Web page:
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Disinfection is one of the main missions of water treatment systems. This process in water treatment plants usually involves primary and secondary disinfection. According to USEPA guidelines, the primary purpose of disinfection is to control biological growth in treatment ponds, prevent the formation of biological masses on filters, improve coagulation and flocculation, and reduce the taste and odor of raw water entering the treatment plant [1]. According to the definition of Standard 1053 of the Standards and Industrial Research Organization of Iran, drinking water is water that has physical, chemical, and biological properties to such an extent that its consumption for drinking in the short and long term does not cause human health [2]. In water treatment plants, depending on the type of source and its quality, different treatment units can be used. But the disinfection unit in all water treatment plants must be used to ensure microbial health. Currently, the use of chlorine for disinfection is the most common disinfection method in Iran due to its cheapness and antimicrobial power, and relatively good stability. In the disinfection process, five general mechanisms lead to the disruption of microorganisms and damage to their cellular structure. These mechanisms include damage to the cell wall, change in cell permeability, a change in the colloidal property of the protoplasm, a change in DNA or RNA, and an inhibition of enzymatic activity. Oxidizing chemicals such as chlorine inhibit the enzymatic activity of microorganisms [3]. Chlorine may come in many forms, compounds, and phases, such as; Sodium hypochlorite, calcium hypochlorite, chlorine dioxide, chloramine compounds, and chlorine gas should be used [4]. Ammar, et al. (2014) have investigated the degradation of chlorine dioxide in the desalinated water mass. In this study, for both primary and secondary disinfection, the effect of concentrations of 0.6 to 1.4 mg/l chlorine dioxide on mass decay rate was evaluated. Also, due to the effect of temperature on the degradation rates of chlorinated compounds, the experiments were performed at four temperatures of 20, 27, 35, and 45 degrees Celsius. The results of these experiments were computationally evaluated using T-test statistical methods [5]. Liu, et al. (2014) have investigated the effect of pH, water temperature, and the ambient temperature around pipelines in relation to chlorine mass degradation. This study was performed on case samples of two separate regions, which led to the presentation of models to express the relationship between chlorine degradation and the mentioned parameter [6]. Hua, et al. (2015) have conducted a study on chlorine decay and its reaction with organic matter (DOM) in water. In this study, models with quadratic reactions were presented to calculate the residual chlorine concentration [7]. Monteiro, et al. (2014) have investigated chlorine degradation in the urban water network using the EPANET MSX multiple simulation model. In this study, based on the reported results of other studies, chlorine mass degradation was considered as a quadratic type, and simulations were performed in the EPANET MSX environment. The results of this study showed; EPANET MSX environment in chlorine degradation simulation has similar results to the EPANET model, but due to the graphical features of the EPANET model than the EPANET MSX model, users are more interested in using the EPANET model [8]. In the present study, the intention is to first determine the optimal wavelength for measuring chlorine concentration, then using the synthetic experiments and computational nonlinear multivariate regression method, the degree of reaction is determined. Finally, using the combination of MATLAB software Simulink environment, and genetic algorithm, the values of the constant coefficient of the traditional reaction of chlorine mass decay are calculated.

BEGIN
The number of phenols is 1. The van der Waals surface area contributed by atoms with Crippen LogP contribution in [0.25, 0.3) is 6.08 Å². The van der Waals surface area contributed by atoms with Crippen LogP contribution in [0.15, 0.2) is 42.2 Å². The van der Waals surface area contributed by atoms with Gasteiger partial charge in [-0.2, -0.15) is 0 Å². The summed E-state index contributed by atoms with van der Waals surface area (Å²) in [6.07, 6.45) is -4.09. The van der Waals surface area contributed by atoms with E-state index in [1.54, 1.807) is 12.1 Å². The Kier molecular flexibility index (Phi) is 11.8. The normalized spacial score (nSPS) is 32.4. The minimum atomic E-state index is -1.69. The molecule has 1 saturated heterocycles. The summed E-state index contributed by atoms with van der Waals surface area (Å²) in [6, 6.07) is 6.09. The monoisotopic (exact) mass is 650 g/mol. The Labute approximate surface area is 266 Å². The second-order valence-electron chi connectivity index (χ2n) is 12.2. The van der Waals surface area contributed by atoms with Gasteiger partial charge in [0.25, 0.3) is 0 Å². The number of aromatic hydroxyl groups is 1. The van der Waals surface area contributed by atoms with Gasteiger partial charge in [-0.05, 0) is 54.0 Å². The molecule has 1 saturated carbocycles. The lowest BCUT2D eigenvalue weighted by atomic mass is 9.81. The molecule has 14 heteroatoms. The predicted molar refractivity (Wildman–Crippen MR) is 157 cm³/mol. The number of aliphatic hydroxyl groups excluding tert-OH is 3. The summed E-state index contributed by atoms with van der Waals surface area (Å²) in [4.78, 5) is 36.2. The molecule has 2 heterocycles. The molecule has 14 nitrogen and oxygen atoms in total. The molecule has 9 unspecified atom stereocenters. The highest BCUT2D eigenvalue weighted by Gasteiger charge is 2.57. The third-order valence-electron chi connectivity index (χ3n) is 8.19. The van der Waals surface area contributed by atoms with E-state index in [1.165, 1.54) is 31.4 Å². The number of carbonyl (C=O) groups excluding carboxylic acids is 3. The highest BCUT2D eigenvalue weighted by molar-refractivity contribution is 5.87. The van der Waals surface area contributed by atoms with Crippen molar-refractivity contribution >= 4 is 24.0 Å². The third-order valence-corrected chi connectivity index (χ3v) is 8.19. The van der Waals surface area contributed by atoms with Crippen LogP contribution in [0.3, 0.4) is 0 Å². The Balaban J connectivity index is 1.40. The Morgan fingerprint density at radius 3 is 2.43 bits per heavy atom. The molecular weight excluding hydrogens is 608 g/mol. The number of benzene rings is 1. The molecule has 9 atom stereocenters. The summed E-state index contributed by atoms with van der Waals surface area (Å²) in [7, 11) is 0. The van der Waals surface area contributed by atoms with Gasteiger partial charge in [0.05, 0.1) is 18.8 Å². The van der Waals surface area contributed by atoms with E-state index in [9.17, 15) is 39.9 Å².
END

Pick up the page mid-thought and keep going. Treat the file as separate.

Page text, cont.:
Chlorine reacts with organic and mineral molecules in the water matrix during movement along with the water supply network and its concentration decreases. This type of reduction in chlorine concentration is called chloride mass decay. Over the past few decades, scientists have conducted extensive research on the mass (volumetric) decay of chlorine. The results of the research have led to the development of several models for determining the mass degradation coefficient of chlorine (Table 1). Haas and Karra (1984) first proposed five practical models for chlorine mass degradation. In their research, all substances that can react with free chlorine were assumed to be a composite (A). The general form of the reaction and the differential equation used in the study are presented in equations 1 and 2, respectively [9].